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It will be a matter for some regret if, in the period now remaining before the date of the poll, the discussion on the proposal for the amalgamation of St Kilda with the city is not lifted on to a higher plane than that upon which it has been conducted up to the present.
The imputation of motives and the indulgence in sneers at officials may serve a very useful purpose on the platform, but it would be a poor compliment to the intelligence of the electors of St. Kilda to suppose that their judgement on the issue regarding which they will record their vote next week will be swayed by the use of oratorical tricks of this description.
The allegation that they will be mulcted in additional rating if their verdict is in favour of amalgamation with the city is, however, one which, if it cannot be fairly met, may be expected to make a certain impression upon a number of them.
It is, of course, possible to make a careful selection of cases in which, upon the present basis of rating, the rates payable in St Kilda are less than those that would be paid on the same properties in the City of Dunedin. And those who are opposed to amalgamation may be relied upon to make the most of these picked examples.
But, if it be granted - as it will be - that the figures quoted are correct, and if it be assumed, though it is a large assumption, that the tendency is not towards a reduction of the rates in the city and not towards an increase in the rating in St. Kilda, it may be suggested that the electors in St Kilda have still to ask themselves a question before they allow their votes to be determined by the result of an appeal to their pockets.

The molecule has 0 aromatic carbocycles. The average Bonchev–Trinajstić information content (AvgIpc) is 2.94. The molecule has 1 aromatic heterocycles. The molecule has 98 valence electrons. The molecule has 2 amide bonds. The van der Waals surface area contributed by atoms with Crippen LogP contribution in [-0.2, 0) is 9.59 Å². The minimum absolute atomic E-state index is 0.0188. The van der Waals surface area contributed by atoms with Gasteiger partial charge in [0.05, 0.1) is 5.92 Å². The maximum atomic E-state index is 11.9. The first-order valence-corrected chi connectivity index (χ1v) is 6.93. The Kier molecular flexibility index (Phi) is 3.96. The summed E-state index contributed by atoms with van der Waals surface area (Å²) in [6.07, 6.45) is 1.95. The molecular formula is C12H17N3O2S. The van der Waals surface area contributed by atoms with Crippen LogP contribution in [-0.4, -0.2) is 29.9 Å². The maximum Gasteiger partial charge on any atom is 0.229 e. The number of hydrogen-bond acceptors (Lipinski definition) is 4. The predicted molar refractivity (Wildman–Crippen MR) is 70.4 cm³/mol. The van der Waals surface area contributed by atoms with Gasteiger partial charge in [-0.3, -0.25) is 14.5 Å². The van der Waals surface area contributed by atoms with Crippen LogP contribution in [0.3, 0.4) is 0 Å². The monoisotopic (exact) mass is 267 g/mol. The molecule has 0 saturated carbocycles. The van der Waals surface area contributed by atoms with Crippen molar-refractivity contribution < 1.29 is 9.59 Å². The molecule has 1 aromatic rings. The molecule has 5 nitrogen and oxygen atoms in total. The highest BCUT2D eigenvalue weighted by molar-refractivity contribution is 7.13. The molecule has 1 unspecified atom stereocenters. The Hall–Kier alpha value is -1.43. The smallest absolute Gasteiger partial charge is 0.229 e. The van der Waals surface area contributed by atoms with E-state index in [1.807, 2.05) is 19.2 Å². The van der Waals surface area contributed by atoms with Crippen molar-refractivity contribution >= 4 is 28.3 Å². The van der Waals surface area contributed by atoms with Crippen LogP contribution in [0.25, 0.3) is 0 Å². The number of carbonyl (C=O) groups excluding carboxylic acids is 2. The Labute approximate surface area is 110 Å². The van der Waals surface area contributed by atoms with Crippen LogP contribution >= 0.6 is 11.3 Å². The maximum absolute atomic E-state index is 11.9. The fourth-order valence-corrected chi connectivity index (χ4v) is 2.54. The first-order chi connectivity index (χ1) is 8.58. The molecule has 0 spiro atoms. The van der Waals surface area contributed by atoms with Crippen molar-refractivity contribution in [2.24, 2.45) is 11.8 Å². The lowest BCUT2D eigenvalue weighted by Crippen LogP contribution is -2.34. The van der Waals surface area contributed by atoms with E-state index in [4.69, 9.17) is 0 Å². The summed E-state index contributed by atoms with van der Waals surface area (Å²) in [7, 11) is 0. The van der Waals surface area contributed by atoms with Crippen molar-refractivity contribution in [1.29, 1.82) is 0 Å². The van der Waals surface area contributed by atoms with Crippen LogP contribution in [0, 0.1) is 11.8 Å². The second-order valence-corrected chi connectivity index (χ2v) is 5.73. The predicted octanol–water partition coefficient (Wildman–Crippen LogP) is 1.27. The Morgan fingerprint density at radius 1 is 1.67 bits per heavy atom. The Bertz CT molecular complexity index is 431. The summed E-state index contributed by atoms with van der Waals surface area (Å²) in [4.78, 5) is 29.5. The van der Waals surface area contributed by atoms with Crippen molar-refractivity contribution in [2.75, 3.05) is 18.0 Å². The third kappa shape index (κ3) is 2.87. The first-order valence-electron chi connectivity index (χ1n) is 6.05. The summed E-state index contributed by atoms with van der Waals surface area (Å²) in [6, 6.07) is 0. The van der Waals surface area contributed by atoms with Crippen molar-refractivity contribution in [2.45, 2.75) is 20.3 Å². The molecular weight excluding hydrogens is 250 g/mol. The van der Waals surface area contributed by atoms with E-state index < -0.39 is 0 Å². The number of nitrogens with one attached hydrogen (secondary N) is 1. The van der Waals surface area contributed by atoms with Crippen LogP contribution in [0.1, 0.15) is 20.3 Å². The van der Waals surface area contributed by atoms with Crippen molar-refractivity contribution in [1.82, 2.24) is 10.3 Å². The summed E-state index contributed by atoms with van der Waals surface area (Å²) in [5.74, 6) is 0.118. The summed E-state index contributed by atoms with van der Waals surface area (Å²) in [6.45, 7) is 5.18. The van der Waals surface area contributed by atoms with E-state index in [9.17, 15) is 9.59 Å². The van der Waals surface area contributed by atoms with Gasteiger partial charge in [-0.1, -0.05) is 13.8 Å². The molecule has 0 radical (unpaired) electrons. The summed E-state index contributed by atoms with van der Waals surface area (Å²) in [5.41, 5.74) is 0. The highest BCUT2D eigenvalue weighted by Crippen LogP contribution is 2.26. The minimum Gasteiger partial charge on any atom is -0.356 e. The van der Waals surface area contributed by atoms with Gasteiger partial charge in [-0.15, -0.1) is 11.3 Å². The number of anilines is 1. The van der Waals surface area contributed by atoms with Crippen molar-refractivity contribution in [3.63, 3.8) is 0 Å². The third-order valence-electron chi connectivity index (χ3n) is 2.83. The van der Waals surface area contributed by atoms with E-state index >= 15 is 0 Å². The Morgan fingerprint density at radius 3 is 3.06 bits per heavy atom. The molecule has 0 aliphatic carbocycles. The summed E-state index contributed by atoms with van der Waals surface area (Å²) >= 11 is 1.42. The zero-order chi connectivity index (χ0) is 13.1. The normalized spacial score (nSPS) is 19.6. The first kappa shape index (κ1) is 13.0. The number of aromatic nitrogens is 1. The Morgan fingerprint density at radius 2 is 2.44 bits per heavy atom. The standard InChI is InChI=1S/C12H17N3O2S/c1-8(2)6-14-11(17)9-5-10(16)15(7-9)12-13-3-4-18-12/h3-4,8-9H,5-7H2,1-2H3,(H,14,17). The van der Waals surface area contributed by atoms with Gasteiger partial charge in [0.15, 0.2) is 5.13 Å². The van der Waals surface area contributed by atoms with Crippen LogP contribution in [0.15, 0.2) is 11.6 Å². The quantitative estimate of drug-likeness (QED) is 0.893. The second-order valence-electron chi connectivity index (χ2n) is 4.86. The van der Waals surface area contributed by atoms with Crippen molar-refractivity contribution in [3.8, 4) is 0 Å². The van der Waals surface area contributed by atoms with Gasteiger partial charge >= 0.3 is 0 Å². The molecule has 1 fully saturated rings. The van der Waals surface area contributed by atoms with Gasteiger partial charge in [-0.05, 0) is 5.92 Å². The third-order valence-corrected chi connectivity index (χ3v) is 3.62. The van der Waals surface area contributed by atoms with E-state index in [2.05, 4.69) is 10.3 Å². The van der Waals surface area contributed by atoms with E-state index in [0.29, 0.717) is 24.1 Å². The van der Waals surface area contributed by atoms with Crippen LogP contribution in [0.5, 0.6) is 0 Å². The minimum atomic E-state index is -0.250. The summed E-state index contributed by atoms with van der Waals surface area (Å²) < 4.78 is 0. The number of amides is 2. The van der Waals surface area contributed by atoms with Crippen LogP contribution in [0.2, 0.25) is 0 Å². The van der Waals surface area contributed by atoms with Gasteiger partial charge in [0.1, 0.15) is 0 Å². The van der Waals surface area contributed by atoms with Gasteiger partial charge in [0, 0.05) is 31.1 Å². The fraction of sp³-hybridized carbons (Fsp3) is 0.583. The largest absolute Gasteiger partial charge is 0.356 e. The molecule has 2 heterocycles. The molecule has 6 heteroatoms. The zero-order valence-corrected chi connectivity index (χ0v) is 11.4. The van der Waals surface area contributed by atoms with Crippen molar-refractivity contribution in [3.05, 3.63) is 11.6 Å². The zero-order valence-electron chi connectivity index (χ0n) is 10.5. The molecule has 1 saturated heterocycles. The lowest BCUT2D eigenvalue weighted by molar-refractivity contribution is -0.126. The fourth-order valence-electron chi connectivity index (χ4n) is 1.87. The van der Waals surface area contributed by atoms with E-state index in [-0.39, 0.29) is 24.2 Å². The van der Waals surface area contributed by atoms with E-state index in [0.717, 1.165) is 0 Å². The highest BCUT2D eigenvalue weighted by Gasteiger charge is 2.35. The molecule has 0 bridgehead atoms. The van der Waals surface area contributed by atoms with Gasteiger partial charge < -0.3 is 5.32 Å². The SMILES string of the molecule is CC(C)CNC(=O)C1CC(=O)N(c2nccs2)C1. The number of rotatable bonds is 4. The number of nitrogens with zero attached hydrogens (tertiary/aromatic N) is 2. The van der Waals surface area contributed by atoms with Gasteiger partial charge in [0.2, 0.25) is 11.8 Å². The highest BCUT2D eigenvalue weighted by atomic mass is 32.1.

That question is whether the value they obtain for their contribution in rates towards the maintenance of the Borough of St Kilda is equal to the value that is received by the ratepayers of the city or to that which they would themselves obtain if their borough became a part of the City of Dunedin.
To that question there should be a ready answer. If, however, it still leaves a doubt in their minds concerning the direction in which self-interest lies, there is another point, and one of great importance, to be considered by them. This is whether they are content that their suburb should continue to be a mere appendage of the city, dependent on the city for most of the amenities of life but enjoying no effective voice in the control of the civic institutions.
The boast has been made to the electors that they have all the benefit of the tramway, lighting, and water supply systems which are supplied by the city without having any liability in connection with the undertakings.
It is a curious boast, albeit one that should suggest to the electors of St Kilda that the prospect of amalgamation with the city should be by no means disturbing to any of them.
But they may reasonably argue that it would be to their advantage if they obtained a share of the control over these undertakings - each one of them a concern from which the Corporation may look for handsome returns This argument is strengthened by the fact that by nature St Kilda is part of Dunedin and that it is only by an artificial and unreal device that it possesses a separate municipal existence.
The arrangement under which the administration of the city and suburban area was split up among several distinct bodies was originally dictated by considerations of convenience, but there is no longer any justification for its continuance, and the present movement in St. Kilda for amalgamation with the city is in sympathy with the trend of feeling that is everywhere manifesting itself.
- ODT, 2.12.1912.